Keeping track of iodine levels in seaweed

Seaweeds, especially brown algae, can contain a lot of iodine – but how much of it is absorbed by our bodies? And how much disappears when it is prepared as food?

The Fish Site
by The Fish Site
1 September 2022, at 10:00am
farmed kelp
Scientists have reviewed all of the available international research on iodine in brown algae

© Lars Åke Andersen, Nofima

Various studies have shown that brown algae like kelp contain a lot of iodine. While many of us consume too little iodine, it is not good to consume too much either. But how much of the iodine from seaweed can our bodies process? And how much is eliminated when it is heated? Researchers from the IMR and Nofima started looking at the data.

“This has been a matter of debate for a long time. We know there is a great deal of variation in the proportion of iodine from brown algae that is absorbed by our bodies. It has been measured at anywhere between 2 and 90 percent, depending on the method used and the species of alga,” says Inger Aakre, a researcher at the Institute of Marine Research (IMR).

Together with fellow researcher Marthe Jordbrekk Blikra, from the Norwegian food research institute Nofima, she has published an article that reviews all the available international research on iodine in brown algae.

Measuring the iodine absorbed by our bodies

The amount of iodine that is absorbed by our bodies and that reaches circulatory system, is referred to as its bioavailability.

The researchers found that the results of studies involving humans and other animals varied greatly, with bioavailability ranging from 31 to 90 percent. In species containing rather a lot of iodine, such as sugar kelp and kombu, bioavailability was medium to high. Tangle had high bioavailability.

“In other words, we cannot assume that bioavailability is low in species with high iodine content; on the contrary, our study suggests that the reverse is true,” says Aakre.

“There has been a lot of discussion about both bioavailability and the processing of iodine in brown algae. That is why it is useful to look at and summarise the knowledge that already exists out there,” she says.

Marthe Jordbrekk Blikra and Inger Aakre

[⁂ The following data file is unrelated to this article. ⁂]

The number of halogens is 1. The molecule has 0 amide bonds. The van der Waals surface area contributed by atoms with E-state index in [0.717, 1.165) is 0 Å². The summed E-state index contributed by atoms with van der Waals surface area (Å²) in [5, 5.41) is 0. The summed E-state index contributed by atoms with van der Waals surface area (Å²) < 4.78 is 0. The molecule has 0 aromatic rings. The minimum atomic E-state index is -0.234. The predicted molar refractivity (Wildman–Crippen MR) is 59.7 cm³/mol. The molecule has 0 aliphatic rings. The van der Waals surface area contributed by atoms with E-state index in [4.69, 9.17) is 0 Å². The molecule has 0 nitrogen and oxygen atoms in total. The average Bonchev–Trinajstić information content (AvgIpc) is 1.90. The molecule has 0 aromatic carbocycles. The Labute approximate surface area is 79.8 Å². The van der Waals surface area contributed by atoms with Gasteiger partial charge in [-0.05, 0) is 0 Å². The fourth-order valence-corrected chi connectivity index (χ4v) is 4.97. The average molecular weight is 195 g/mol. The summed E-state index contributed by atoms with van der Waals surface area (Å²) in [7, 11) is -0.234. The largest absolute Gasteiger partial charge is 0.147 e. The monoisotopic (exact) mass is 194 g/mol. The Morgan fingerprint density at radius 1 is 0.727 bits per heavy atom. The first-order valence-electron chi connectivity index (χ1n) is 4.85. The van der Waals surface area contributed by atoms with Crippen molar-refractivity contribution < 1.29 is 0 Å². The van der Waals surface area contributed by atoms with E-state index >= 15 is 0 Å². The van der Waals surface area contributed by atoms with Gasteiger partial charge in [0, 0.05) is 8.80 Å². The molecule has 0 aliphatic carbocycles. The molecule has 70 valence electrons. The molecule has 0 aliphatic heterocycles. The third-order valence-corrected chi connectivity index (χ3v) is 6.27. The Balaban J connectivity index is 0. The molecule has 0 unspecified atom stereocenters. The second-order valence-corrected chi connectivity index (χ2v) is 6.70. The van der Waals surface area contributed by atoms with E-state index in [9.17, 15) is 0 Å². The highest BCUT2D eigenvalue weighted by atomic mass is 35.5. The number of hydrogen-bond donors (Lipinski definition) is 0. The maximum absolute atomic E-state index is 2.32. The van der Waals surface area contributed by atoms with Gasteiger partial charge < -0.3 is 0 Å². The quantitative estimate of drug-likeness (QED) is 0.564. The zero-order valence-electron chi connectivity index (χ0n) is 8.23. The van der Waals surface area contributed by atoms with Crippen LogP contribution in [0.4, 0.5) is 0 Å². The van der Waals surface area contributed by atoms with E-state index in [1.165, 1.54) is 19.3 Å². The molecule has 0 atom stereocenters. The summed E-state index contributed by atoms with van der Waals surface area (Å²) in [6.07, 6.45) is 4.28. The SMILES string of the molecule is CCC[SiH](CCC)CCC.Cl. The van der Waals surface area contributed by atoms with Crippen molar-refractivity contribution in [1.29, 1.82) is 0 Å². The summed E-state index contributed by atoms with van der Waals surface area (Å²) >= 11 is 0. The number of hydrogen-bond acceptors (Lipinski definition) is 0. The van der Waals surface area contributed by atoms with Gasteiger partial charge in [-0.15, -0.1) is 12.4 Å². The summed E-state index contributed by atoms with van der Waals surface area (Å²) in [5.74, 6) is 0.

Scientists Marthe Jordbrekk Blikra, Nofima, and Inger Aakre, IMR, authors of the review article on iodine content in kelp

© Nofima and IMR

Frying and boiling can eliminate some of the iodine

Studies that have looked at what happens when brown algae are processed show that processing can reduce the iodine content, but the amount depends on the species of brown algae and the processing method used.

“For example, if you boil or blanch kelp, between 10 and 94 percent of the iodine is eliminated. The amount of water used affects how much iodine is released by sugar kelp,” says food scientist Blikra.

“The results are inconsistent, so we need more studies to find out why they vary so much. It will be important to find processing methods that enable producers to sell safe, predictable products,” adds Blikra.

Some seaweed species and products can contain several thousand times as much iodine as other types of food. It is particularly brown algae, such as sugar kelp, oarweed and kombu, which contain high levels of iodine.

Iodine comes in many forms

farmed kelp
Different coastal populations have often integrated seaweed into their diets

© Nofima

Iodine exists in a variety of forms. However, there may be differences between how inorganic iodine and organic iodine are absorbed by our bodies. Different species of seaweed may contain different chemical species of iodine, which may in turn affect how well we absorb it.

But the researchers found few relevant studies on this.

“Here we uncovered some knowledge gaps. This is an area that needs more research,” they say.

Despite the fact that many cultures have long traditions of using seaweed as food, there is still little documentation of what happens inside our bodies when we eat it.

The Norwegian Food Safety Authority, European Food Safety Authority (EFSA) and Norwegian Scientific Committee for Food and Environment (VKM) have all asked for more data on the consumption of seaweed and its content of both iodine and heavy metals.

Researchers at the IMR have begun a study which they hope will provide more answers about what happens when we eat seaweed.

At Nofima, researchers are studying new, energy-saving ways of removing iodine, including Pulsed Electric Field (PEF) technology and they are also testing new drying methods.